The European Apple Sawfly was first noted on Long Island, NY and on Vancouver Island, Victoria B.C. in 1939. They have spread slowly to New Jersey, Vermont, New Hampshire and southern New York. They overwinter as a mature larva in an earthen cell a few centimeters below the surface of the soil. The larva pupates in the spring and adults emerge during the pink stage of apples. The female European apple sawfly lays its eggs just after the king flower opens. Eggs are deposited singly at the calyx end of the flower, often at the base of or between the stamens.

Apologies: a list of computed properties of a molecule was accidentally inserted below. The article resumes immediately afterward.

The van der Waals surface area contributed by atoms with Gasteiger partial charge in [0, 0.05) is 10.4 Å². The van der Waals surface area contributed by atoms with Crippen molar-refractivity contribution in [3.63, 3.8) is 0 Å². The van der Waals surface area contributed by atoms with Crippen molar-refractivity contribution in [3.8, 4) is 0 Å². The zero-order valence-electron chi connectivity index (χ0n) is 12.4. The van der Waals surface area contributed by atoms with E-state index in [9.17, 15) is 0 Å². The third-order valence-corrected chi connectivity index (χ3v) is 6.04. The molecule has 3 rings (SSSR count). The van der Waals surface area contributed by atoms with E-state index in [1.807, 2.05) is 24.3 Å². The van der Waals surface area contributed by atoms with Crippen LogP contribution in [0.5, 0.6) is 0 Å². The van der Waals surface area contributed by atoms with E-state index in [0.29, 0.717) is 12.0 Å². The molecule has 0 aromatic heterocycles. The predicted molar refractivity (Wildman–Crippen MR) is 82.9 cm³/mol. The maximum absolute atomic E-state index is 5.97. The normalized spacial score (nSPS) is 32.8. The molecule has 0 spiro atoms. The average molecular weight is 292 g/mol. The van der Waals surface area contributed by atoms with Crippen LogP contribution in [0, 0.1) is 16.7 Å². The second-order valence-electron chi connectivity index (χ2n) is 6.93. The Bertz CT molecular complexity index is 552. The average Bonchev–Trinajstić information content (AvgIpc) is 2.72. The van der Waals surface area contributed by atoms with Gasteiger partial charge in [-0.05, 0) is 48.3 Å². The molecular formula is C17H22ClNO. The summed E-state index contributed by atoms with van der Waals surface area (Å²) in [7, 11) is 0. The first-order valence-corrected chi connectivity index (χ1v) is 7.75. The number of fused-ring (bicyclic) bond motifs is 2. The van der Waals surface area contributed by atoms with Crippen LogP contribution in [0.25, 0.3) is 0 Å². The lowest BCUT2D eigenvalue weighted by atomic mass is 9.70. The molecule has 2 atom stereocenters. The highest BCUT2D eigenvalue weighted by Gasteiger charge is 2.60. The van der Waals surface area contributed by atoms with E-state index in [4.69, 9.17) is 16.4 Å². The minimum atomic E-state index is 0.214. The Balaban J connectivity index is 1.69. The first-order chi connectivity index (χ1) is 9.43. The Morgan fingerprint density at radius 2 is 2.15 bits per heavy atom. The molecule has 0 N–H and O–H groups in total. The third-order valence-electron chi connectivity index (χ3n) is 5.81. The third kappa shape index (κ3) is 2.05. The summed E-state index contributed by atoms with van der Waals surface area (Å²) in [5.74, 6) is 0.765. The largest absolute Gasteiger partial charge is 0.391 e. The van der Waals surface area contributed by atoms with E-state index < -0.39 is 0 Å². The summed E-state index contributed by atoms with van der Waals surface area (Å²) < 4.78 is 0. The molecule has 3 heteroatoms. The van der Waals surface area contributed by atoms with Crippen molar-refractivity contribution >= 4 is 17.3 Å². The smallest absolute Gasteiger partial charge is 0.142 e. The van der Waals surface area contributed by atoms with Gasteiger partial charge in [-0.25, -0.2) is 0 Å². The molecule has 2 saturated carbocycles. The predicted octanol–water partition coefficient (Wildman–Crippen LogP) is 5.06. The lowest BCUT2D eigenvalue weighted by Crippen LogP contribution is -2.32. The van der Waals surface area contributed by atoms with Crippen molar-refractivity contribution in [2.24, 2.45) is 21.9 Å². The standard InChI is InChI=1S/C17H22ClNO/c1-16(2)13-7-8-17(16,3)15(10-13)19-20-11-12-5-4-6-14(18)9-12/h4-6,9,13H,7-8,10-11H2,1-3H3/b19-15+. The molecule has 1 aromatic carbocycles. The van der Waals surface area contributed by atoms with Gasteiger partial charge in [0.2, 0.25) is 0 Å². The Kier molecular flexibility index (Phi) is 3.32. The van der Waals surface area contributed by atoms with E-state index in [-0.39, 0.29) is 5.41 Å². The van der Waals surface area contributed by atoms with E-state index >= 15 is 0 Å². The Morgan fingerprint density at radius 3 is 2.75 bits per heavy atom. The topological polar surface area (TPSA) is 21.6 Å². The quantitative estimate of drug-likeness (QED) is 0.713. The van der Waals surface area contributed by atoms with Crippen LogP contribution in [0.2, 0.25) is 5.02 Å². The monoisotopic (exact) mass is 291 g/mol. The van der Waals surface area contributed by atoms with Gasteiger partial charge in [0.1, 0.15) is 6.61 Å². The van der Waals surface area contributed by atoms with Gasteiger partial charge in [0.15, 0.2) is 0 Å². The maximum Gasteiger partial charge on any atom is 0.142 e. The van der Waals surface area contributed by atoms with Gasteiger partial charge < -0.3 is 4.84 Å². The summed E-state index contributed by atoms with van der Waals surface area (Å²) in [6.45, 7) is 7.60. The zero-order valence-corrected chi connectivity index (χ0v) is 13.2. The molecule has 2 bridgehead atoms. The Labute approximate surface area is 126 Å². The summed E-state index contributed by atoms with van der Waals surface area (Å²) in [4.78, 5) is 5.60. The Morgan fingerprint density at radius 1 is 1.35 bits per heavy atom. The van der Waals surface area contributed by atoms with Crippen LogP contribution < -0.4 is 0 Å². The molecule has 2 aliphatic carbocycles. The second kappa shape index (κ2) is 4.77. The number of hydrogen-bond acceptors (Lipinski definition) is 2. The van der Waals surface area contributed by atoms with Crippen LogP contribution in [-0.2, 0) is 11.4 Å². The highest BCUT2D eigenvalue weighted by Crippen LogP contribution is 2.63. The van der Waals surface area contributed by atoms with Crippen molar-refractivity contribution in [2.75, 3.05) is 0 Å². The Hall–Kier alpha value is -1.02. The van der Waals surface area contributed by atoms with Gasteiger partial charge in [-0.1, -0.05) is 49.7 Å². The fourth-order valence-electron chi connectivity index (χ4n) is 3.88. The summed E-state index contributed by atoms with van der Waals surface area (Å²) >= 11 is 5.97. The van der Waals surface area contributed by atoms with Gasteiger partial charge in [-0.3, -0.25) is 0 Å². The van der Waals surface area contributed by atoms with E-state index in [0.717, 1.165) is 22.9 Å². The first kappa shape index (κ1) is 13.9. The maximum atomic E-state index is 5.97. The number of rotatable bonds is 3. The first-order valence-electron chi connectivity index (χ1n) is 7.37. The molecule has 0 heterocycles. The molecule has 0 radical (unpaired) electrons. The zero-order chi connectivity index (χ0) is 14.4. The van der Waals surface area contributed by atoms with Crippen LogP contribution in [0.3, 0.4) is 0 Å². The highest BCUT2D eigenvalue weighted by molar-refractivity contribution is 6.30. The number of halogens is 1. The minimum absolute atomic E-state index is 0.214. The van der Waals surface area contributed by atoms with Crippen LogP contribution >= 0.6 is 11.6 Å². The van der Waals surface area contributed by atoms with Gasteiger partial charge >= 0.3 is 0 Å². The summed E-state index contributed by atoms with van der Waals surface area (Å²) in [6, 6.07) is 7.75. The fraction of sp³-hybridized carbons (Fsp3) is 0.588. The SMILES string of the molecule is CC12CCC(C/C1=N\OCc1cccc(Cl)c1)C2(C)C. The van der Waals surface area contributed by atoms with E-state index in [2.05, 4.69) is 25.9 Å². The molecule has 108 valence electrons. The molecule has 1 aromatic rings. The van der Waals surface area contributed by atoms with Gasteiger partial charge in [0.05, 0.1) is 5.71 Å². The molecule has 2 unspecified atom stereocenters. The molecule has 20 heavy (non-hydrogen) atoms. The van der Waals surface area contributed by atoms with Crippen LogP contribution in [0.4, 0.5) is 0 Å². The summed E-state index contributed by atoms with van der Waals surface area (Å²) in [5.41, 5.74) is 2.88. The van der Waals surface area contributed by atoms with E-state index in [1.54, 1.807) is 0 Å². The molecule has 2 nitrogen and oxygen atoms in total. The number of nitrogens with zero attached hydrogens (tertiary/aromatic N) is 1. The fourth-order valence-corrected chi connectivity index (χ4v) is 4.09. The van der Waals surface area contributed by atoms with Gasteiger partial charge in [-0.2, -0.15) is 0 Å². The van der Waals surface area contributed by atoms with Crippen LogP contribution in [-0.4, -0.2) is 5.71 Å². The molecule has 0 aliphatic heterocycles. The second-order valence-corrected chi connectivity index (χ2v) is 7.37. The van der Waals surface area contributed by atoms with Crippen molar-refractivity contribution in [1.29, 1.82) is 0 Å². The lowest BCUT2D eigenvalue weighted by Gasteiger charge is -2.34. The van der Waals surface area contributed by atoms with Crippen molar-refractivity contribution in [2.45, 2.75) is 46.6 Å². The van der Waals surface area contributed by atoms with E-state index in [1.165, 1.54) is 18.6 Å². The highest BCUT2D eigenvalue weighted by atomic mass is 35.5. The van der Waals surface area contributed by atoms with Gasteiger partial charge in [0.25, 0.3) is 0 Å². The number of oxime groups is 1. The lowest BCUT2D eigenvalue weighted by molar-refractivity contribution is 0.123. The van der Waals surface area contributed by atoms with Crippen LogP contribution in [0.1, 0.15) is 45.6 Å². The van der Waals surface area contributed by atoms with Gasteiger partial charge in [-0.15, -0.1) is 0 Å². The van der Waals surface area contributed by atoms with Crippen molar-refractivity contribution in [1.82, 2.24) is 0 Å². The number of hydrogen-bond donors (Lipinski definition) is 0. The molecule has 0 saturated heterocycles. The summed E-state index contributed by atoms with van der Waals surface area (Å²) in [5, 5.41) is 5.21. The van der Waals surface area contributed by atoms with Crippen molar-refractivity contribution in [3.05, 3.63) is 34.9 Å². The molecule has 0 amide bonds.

Surround WP can be sprayed on trees after 90% of petal drop occurs. No insecticides are recommended for this pest.
For control products and more information please see our Borer Control page.Photo credits: L.P. Berkett; Integrated Managment of Apple Pests in Massachusetts and New England, Coop. Ext. Sys., University of Mass. 1984.